Dee G.

asked • 12/06/19# Word Problem Solving

A ship's bearing is 240°. If a submarine, due east of the ship, shoots a torpedo traveling 5 times as fast as the ship, what angle should the submarine fire the torpedo in order to hit the ship?

## 2 Answers By Expert Tutors

Michael H. answered • 12/06/19

High School Math, Physics, Computer Science & SAT/GRE/AP/PRAXIS Prep

This problem appears to be unsolvable without knowledge of the initial distance between the ship and the sub. However, when the relative speeds are given, then it becomes solvable.

Bearings are measured from due North, and they run counterclockwise. Trig functions assume angles are measured relative to the x-axis, and run clockwise.

We start by realizing that if the torpedo travels at a bearing of 240 degrees, then it will travel along a parallel path towards the ship, overtaking it at some point, then passing it without ever making contact. Hence, the bearing to aim the torpedo is somewhat greater than 240 degrees.

The solution will be found by noting that regardless of how far apart the ship and sub are to begin with, when the ship and torpedo meet, their distance South of the x-axis will be the same. Let t be the common time of travel. Traveling at speed v at an angle of -30 degrees, the Ship's distance South will be

v*t*sin(-30 deg)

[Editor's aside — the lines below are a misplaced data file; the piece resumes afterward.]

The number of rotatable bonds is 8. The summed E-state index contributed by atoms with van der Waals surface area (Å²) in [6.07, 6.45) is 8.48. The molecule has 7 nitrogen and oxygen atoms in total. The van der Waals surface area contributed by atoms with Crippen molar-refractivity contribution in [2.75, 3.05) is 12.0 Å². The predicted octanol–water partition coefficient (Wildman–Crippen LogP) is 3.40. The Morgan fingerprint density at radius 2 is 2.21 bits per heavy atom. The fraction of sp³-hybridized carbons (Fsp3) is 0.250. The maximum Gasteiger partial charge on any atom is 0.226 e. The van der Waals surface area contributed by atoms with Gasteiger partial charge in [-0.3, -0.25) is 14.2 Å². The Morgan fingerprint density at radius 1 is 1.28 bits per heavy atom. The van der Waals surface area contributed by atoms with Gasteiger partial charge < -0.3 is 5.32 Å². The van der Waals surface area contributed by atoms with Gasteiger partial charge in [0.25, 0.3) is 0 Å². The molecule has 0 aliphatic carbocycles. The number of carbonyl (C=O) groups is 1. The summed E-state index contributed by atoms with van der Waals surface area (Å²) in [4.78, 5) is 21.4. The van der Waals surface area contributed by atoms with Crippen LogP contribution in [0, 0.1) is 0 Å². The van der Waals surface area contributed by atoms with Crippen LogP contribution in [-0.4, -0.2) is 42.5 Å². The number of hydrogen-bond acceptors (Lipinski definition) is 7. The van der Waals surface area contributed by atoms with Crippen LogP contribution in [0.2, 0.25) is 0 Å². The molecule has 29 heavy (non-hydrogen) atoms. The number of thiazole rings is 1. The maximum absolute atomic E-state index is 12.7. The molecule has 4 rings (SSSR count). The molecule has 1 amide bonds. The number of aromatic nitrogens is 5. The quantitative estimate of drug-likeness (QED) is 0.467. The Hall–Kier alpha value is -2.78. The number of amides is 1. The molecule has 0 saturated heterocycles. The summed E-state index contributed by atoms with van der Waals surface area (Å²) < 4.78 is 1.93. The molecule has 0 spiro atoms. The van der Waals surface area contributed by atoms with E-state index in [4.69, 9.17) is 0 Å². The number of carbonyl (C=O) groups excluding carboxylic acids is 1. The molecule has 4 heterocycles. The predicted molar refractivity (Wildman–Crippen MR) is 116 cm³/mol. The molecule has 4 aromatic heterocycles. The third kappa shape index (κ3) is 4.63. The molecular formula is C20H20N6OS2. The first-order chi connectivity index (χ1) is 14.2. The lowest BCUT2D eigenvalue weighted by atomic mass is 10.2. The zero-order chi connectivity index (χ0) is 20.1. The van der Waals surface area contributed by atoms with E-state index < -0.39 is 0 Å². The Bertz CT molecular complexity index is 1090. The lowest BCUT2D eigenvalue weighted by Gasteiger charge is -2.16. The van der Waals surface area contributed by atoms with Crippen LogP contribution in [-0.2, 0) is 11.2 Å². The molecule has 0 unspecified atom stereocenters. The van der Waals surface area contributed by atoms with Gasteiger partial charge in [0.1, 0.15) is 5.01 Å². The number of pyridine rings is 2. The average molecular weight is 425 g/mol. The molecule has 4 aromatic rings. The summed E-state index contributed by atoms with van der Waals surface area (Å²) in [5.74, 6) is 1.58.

Traveling at speed 5v at an angle of θ degrees, the torpedo's distance South will be

5*v*t*sin( θ )

When they meet, these two expressions will be equal:

5*v*t*sin(θ) = v*t*sin(-30 deg)

Solving, we get

sin(θ) = sin(-30 deg) / 5

θ = arcsin [ sin(-30 deg) / 5 ]

= -5.74 deg.

Converting to Bearing, -5.74 deg + 270 deg = 264.26 deg, ans.

Note that when the torpedo's speed is only 1% higher than the Ship's, we would expect to get a nearly parallel track:

θ = arcsin [ sin(-30 deg) / 1.01 ] = -29.67 deg, which is very close to -30 deg, as expected.

Shaun M.

12/11/19

Shaun M. answered • 12/06/19

Doctoral candidate teaching and using Calculus since freshman year

Draw the ship at the origin of an XY-axis. As time progresses it sails in the direction of 240° (down-left). Now rewind and place the submarine on the x-axis to the right of the origin where the ship is. As time progresses, the launched torpedo must also travel down and to the left, but at some angle less than 240° or it will never meet with the ship.

So extend the trajectory of the ship then intersect it with the trajectory of the torpedo. Since the same amount of time passed for both the ship and torpedo to meet, the torpedo's distance should be 5 times that of the ship (it's okay if your drawing isn't to scale!). The two paths should now make a scalene triangle with the x-axis. The inner angle at the ship is the remainder from 360°, which is 120°. The inner angle at the submarine is θ-180°, where θ is the absolute angle at which the torpedo is fired.

We can relate these angles and sides of the triangle using the law of sines:

sin(120°)/(5*ship travel distance) = sin(θ-180°)/(ship travel distance)

Negating the common "ship travel distance" from both sides, theta can be found with an inverse sine function:

θ = 180° + sin^{-1}(sin(120°)/5)

You should find a value less than 240° (parallel trajectory), but greater than 180° (firing directly at the ship).

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Mark M.

12/06/19